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U.S., South Korea respond to North Korea missile launch with military exercise

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N. Korea missile test
North Korea claims successful intercontinental missile test 02:48

Personnel from the United States Army and the South Korea military carried out a joint exercise to counter North Korea's "destabilizing and unlawful actions" when it launched an intercontinental ballistic missile, a statement from the U.S. Army announced Tuesday.

The Army said the exercise utilized the Army Tactical Missile System and the Republic of Korea (ROK) Hyunmoo Missile II, which fired missiles into territorial waters of South Korea along the East Coast. The system can be rapidly deployed and engaged, the Army added in its statement.

"The ROK-U.S. Alliance remains committed to peace and prosperity on the Korean Peninsula and throughout the Asia-Pacific," the statement read.

The U.S. Army said joint exercise with South Korea utilized the Army Tactical Missile System and the Republic of Korea (ROK) Hyunmoo Missile II, which fired missiles into territorial waters of South Korea along the East Coast. 8th U.S. Army and Republic of Korea

This was in response to North Korea's overnight launch of a intercontinental ballistic missile, which has been confirmed by U.S. officials, including Secretary of State Rex Tillerson.

Tillerson said the U.S. "strongly condemns" the missile and called on "global action." Tillerson said President Trump and the national security team are assessing the situation "in close coordination with our allies and partners."

CBS News' David Martin reports that U.S. military officials are not disputing outside experts who say if the missile had been fired on a normal trajectory, that was intended to take advantage of the range these rockets could reach, that missile could have gone in excess of 4,000 miles -- enough to reach Alaska, although not the lower 48 United States, and not Hawaii.

North Korea previously claimed it successfully test-launched the missile, a potential game-changing development in what may be the world's most dangerous nuclear standoff and, if true, a direct rebuke to Mr. Trump's earlier declaration that such a test "won't happen!"

Former U.S. ambassador to the United Nations Bill Richardson told CBS News the missile launch a "game changer" because Kim Jong Un is "basically saying to President Trump 'come at me.'"

"He's being provocative, he's trying to put President Trump in a box with these provocative acts," Richardson said.  

Richardson said the U.S. basically has two options: Public statements and military strike action, which he said is not realistic because it could provoke "a terrible war." But he hopes international pressure could wall North Korea from any type of economic activity.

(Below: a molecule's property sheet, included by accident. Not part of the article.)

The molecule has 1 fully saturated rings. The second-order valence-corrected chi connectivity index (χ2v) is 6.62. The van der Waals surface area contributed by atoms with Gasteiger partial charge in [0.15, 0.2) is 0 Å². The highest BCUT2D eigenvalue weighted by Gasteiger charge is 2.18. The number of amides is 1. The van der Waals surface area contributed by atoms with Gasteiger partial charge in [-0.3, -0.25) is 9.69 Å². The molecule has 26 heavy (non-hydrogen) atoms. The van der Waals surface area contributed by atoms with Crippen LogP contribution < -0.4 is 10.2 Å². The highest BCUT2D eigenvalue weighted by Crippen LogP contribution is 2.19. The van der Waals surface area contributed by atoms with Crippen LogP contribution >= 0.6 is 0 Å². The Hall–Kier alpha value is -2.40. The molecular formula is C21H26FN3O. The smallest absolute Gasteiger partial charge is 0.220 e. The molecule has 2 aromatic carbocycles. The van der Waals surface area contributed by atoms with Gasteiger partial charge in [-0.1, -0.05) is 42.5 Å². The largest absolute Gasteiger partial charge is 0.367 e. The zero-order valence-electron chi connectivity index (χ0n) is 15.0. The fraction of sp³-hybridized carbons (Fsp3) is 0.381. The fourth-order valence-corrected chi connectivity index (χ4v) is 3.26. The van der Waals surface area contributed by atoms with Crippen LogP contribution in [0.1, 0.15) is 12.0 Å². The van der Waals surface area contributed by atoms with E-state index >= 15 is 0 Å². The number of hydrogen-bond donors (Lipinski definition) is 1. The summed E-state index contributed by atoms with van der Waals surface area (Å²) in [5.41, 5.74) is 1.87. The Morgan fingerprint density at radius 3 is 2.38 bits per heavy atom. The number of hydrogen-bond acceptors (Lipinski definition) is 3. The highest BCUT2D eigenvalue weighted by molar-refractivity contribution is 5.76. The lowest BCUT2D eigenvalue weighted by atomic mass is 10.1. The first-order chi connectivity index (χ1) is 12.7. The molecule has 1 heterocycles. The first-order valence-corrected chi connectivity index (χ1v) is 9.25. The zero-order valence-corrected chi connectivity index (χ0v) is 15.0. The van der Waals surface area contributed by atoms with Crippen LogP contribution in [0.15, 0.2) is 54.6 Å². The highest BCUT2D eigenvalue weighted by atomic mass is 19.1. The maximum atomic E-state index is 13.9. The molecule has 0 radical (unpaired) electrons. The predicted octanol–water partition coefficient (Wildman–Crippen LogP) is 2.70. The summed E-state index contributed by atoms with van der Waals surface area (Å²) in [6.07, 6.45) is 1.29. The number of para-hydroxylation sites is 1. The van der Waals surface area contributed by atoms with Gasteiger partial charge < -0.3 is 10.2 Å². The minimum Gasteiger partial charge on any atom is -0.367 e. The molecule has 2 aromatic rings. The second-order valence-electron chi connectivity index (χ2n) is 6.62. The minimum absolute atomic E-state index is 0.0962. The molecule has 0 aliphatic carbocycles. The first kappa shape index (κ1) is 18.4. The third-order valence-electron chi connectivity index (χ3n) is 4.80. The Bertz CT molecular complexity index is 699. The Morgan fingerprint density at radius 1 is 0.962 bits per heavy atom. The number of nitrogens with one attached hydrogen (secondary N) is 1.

In typically heated rhetoric, North Korea's Academy of Defense Science said the test of an ICBM -- the Hwasong-14 -- marked the "final step" in creating a "confident and powerful nuclear state that can strike anywhere on Earth."

It will be difficult to confirm many details about what happened. North Korea's weapons program is perhaps the most closely held state secret in one of the world's most suspicious nations. U.S., South Korean and Japanese officials earlier assessed that the North fired an intermediate-range missile into waters near Japan.

Soon after the morning launch, Mr. Trump responded on Twitter: "North Korea has just launched another missile. Does this guy have anything better to do with his life? Hard to believe that South Korea and Japan will put up with this much longer. Perhaps China will put a heavy move on North Korea and end this nonsense once and for all!"

"This guy" presumably refers to North Korean leader Kim Jong Un. China is North Korea's economic lifeline and only major ally, and the Trump administration is pushing Beijing to do more to push the North toward disarmament.

After North Korea claimed earlier this year it was close to an ICBM test launch, Mr. Trump took to Twitter and wrote "It won't happen!"

China and Russia proposed on Tuesday that North Korea declare a moratorium on nuclear and missile tests while the U.S. and South Korea refrain from large-scale joint military exercises. North Korea views the exercises as preparation for an invasion and has repeatedly demanded their cancellation. It says it needs nuclear weapons and powerful missiles to cope with what it calls rising U.S. military threats.

The Chinese and Russian foreign ministries issued the proposal in a joint statement after talks between Chinese President Xi Jinping and Russian President Vladimir Putin.

They urged other nations to create a "peaceful atmosphere of mutual trust" to encourage talks between the two sides on commitments not to use force and to make the Korean Peninsula free of nuclear weapons.

Charts showing success and failures of North Korea's missile tests.
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